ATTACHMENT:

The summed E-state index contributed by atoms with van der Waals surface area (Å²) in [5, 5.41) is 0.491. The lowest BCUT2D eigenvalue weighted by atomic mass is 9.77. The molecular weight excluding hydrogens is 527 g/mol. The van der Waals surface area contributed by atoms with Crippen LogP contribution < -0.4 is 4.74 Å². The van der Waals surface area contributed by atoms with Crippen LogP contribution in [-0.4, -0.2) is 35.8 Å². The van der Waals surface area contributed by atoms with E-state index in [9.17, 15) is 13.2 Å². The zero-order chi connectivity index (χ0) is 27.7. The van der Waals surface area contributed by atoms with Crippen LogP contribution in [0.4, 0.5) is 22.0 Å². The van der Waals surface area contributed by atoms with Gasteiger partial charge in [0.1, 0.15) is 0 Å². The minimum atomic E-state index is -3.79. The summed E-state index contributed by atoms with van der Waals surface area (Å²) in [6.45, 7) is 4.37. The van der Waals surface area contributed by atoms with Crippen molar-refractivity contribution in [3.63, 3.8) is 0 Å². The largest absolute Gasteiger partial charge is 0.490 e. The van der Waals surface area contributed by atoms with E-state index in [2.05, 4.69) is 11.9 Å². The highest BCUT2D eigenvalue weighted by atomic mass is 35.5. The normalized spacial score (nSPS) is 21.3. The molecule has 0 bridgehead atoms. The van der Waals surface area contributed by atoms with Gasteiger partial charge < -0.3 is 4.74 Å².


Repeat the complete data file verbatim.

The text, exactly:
The summed E-state index contributed by atoms with van der Waals surface area (Å²) in [5, 5.41) is 0.491. The lowest BCUT2D eigenvalue weighted by atomic mass is 9.77. The molecular weight excluding hydrogens is 527 g/mol. The van der Waals surface area contributed by atoms with Crippen LogP contribution < -0.4 is 4.74 Å². The van der Waals surface area contributed by atoms with Crippen LogP contribution in [-0.4, -0.2) is 35.8 Å². The van der Waals surface area contributed by atoms with E-state index in [9.17, 15) is 13.2 Å². The zero-order chi connectivity index (χ0) is 27.7. The van der Waals surface area contributed by atoms with Crippen LogP contribution in [0.4, 0.5) is 22.0 Å². The van der Waals surface area contributed by atoms with Gasteiger partial charge in [0.1, 0.15) is 0 Å². The minimum atomic E-state index is -3.79. The summed E-state index contributed by atoms with van der Waals surface area (Å²) in [6.45, 7) is 4.37. The van der Waals surface area contributed by atoms with Crippen molar-refractivity contribution in [3.63, 3.8) is 0 Å². The largest absolute Gasteiger partial charge is 0.490 e. The van der Waals surface area contributed by atoms with E-state index in [2.05, 4.69) is 11.9 Å². The highest BCUT2D eigenvalue weighted by atomic mass is 35.5. The normalized spacial score (nSPS) is 21.3. The molecule has 0 bridgehead atoms. The van der Waals surface area contributed by atoms with Gasteiger partial charge < -0.3 is 4.74 Å².